At first, I was very nervous to watch this movie. West Side Story is one of the most beloved musicals in theater history. So the stakes for this remake were high. In addition, considering the racist overtones of the depiction of Latine communities in the famous 1961 film directed by Jerome Robbins and Robert Wise, I was concerned with how the movie might handle that topic in 2021. Nevertheless, I was pleasantly surprised.
The movie still follows the forbidden love story of Tony (Ansel Elgort) and María (Rachel Zegler), whose love is impossible because their cultural backgrounds and social circles are strongly linked to two opposing gangs: the Jets and the Sharks. Despite my initial concerns, the movie was wonderful. The performances, which also include Ariana DeBose and David Alvarez, were excellent, and Rachel Zegler’s feature acting debut was an astonishing tour de force of her skills as a rising new actress.
In addition, Gustavo Dudamel’s impeccable conduction of Bernstein’s music, the jaw-dropping composition of some of the shots (like the one overlooking the rumble), the narrative bits hidden in the costume design, and the beautiful and striking color pallet contrasts make this movie a must-watch this holiday season.
The movie also overcomes one of my main issues of musical adaptations in film. Pacing. Usually, the abundance of songs often hampers the flow of the movie. However, this wasn’t the case with 2021’s West Side Story. The songs contained narrative elements that kept the movie moving, and they’re so beautifully performed, you might forget you’re even in the theater. The performances of the quintet reprise of “Tonight,” as well as the heartbreaking duet, “A Boy Like That/ I Have a Love,” are just two notable examples.
Spielberg’s rendition of West Side Story stands out by adding complexity and realism to the existing classic. He and screenwriter Tony Kushner add more context to what was happening in New York at the time by framing the story through the lens of urban displacement, gentrification, and the struggles of the Puerto Rican diaspora. This adds a more nuanced understanding of the hostilities between the Jets and Sharks.
In previous iterations, the driving conflict was simply reduced to “gangs being gangs.” Here, the added layers of economic anxiety to the Jets and an emphasis on questions of assimilation and the hardships of immigrant life in the Sharks provide deep stakes for most characters in the film. Combined with the suffering both communities endured because of the city’s efforts to remove them from their home, the film is all the more relevant to the contemporary world, in which audiences are asking themselves their own questions about displacement, identity, and discrimination.
Latine representation in the movie also marks a drastic improvement from the 1961 film. Rather than brown face and caricaturesque portrayals, Latine actors bring to life multiple, and very real, facets of Caribbean culture, as well as a believable range of approaches to life in America. Some characters, like Anita (DeBose), try to assimilate, always encouraging María and Bernardo (Alvarez) to speak in English at home. Speaking of Bernardo, he has his eyes set on returning home to the island.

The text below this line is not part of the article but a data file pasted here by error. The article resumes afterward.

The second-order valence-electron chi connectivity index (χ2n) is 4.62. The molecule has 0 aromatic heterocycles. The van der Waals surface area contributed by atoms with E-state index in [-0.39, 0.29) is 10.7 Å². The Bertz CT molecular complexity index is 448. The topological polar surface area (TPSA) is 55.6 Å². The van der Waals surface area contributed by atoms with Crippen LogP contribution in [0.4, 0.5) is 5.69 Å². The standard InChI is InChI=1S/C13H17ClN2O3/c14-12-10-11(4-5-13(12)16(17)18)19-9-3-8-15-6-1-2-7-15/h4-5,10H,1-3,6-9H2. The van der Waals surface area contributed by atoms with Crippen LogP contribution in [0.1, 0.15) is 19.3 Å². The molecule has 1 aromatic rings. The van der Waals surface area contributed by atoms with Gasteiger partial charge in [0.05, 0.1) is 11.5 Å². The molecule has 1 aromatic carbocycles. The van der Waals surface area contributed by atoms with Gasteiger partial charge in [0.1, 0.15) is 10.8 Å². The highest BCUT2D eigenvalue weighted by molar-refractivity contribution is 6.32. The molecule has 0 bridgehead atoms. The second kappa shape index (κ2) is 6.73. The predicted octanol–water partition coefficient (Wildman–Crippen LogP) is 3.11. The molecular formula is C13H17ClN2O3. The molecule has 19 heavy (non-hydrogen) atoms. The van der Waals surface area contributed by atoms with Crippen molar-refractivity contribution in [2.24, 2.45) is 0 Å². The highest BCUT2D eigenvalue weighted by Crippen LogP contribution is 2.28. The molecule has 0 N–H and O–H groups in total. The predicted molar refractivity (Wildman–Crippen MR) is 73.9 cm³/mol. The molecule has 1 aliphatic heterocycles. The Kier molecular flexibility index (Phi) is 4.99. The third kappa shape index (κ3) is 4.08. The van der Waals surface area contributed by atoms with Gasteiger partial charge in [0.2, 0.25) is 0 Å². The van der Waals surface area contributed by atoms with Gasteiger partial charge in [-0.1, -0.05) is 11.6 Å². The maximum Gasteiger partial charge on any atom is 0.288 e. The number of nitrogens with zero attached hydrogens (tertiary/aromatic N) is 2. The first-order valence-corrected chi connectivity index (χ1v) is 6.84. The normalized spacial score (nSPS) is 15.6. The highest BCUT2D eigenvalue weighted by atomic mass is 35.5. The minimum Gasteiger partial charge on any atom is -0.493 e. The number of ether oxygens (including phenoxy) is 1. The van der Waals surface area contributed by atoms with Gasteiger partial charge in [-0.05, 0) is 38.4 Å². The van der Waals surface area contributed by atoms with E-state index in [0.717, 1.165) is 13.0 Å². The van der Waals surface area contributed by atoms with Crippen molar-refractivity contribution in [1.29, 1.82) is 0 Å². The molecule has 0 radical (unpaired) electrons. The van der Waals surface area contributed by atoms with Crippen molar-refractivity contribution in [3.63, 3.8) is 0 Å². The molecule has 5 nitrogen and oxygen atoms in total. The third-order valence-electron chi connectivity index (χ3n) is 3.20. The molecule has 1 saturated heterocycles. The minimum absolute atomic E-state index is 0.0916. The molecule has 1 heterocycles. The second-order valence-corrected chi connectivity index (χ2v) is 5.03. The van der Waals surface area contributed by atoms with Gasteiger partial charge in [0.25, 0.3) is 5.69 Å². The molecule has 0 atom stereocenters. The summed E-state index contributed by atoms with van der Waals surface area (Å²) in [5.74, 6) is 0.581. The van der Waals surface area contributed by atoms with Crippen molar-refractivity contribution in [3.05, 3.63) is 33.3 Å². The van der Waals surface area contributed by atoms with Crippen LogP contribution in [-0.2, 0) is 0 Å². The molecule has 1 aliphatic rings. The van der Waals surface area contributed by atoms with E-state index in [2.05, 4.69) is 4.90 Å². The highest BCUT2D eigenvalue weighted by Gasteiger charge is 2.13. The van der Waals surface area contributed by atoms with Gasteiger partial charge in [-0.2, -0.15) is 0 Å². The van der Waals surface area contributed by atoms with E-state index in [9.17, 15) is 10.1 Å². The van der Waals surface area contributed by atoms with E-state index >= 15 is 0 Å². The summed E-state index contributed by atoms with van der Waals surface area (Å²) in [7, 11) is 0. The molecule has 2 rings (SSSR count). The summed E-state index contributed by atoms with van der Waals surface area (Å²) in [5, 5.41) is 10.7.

Something that stood out to me was the usage of Spanglish and Spanish in the movie. Many other movies, even ones with wonderful Latine representation like Pixar’s Coco, tend to use the Spanish language at random in just a few words for every other sentence or so. Here, characters seamlessly flow between Spanish, Spanglish, and English, and the usage of language itself becomes a narrative element that portrays the discrimination Puerto Ricans faced, especially in the scene toward the end of the movie when Anita and María are questioned by the police lieutenant (Corey Stoll).
The movie beautifully juxtaposes this added realism with the expectedly bombastic musical elements, which include large-scale choreographed numbers that usually elevate the film to new heights. Yet, they also further highlight some of the narrative issues embedded in the story: mainly the romance between the protagonists, Tony and María. At times it was frustrating to watch such a rushed and irrational romance in such a realistic (or quasi-realistic, at least) setting. It made the tragedy and naïveté of Tony and María seem, at times, like foolishness and selfishness.
Aside from these narrative issues, West Side Story (2021) is a wonderful re-telling of a wonderful tale with added depth and astonishing production and performances that is a must-watch for cinema lovers.
West Side Story (2021) is now playing in theaters. Watch the trailer here.